Cost-effectiveness analyses and modelling the lifetime costs and benefits of health-behaviour interventions

Graves, N., McKinnon, L., Reeves, M., Scuffman, P., Gordon, L. and Eakin, E. (2006) Cost-effectiveness analyses and modelling the lifetime costs and benefits of health-behaviour interventions. Chronic Illness, 2 2: 97-107. doi:10.1177/17423953060020020501


Author Graves, N.
McKinnon, L.
Reeves, M.
Scuffman, P.
Gordon, L.
Eakin, E.
Title Cost-effectiveness analyses and modelling the lifetime costs and benefits of health-behaviour interventions
Journal name Chronic Illness   Check publisher's open access policy
ISSN 1742-3953
Publication date 2006-06-01
Sub-type Article (original research)
DOI 10.1177/17423953060020020501
Open Access Status Not Open Access
Volume 2
Issue 2
Start page 97
End page 107
Total pages 11
Editor C. Dowrick
Place of publication London
Publisher Maney Publishing
Language eng
Subject C1
320204 Immunogenetics
730219 Behaviour and health
1107 Immunology
Abstract To assess the usage of cost-utility analysis (CUA) in oral health interventions and to evaluate the methods used and the reporting quality of CUA in publications on oral health interventions.
Formatted abstract
Background: We describe an approach to estimating the cost-effectiveness of an intervention that changes health behaviour. The method captures the lifetime costs and benefits incurred by participants in an ongoing cluster-randomized controlled trial of an intervention that aims to change health behaviour. The existing literature only captures short-term economic and health outcomes.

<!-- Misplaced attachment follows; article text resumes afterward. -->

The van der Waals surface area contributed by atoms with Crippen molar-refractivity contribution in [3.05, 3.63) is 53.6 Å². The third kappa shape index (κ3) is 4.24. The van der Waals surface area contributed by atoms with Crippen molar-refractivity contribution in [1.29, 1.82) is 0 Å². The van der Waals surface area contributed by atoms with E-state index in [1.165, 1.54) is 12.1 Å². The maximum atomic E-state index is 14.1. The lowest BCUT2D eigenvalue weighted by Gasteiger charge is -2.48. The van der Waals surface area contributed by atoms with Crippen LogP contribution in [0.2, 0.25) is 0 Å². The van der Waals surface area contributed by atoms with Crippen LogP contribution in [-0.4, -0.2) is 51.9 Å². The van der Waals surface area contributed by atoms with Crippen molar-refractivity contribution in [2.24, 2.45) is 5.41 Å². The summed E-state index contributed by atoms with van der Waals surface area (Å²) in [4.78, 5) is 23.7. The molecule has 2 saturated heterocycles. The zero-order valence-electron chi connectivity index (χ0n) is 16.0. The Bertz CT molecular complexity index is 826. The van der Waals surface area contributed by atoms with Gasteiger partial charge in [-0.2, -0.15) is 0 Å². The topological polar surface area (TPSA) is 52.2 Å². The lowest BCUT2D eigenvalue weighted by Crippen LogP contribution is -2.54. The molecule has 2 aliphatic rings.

Methods: We develop a state-transition Markov model of how individuals move between different health behaviour states over time. We simulate hypothetical data to describe the costs and health benefits of the intervention, illustrate how the data collected in the ongoing randomized controlled trial can be used and demonstrate how incremental cost-effectiveness ratios are estimated.

Results: On the basis of the simulated (i.e. hypothetical) data, we estimate the cost per quality-adjusted life year. The estimate reflects the lifetime health and economic consequences of the intervention.

Discussion: The method used for the cost-effectiveness analysis described in this paper is appropriate for investigating whether interventions that change health behaviour in relation to chronic diseases represent good value for money as compared to alternative uses of scarce healthcare resources.
Keyword Cost-effectiveness
Markov chain
Patient compliance
Health behaviour
Quality-adjusted life years
Q-Index Code C1
Institutional Status UQ

 
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Created: Wed, 15 Aug 2007, 20:24:54 EST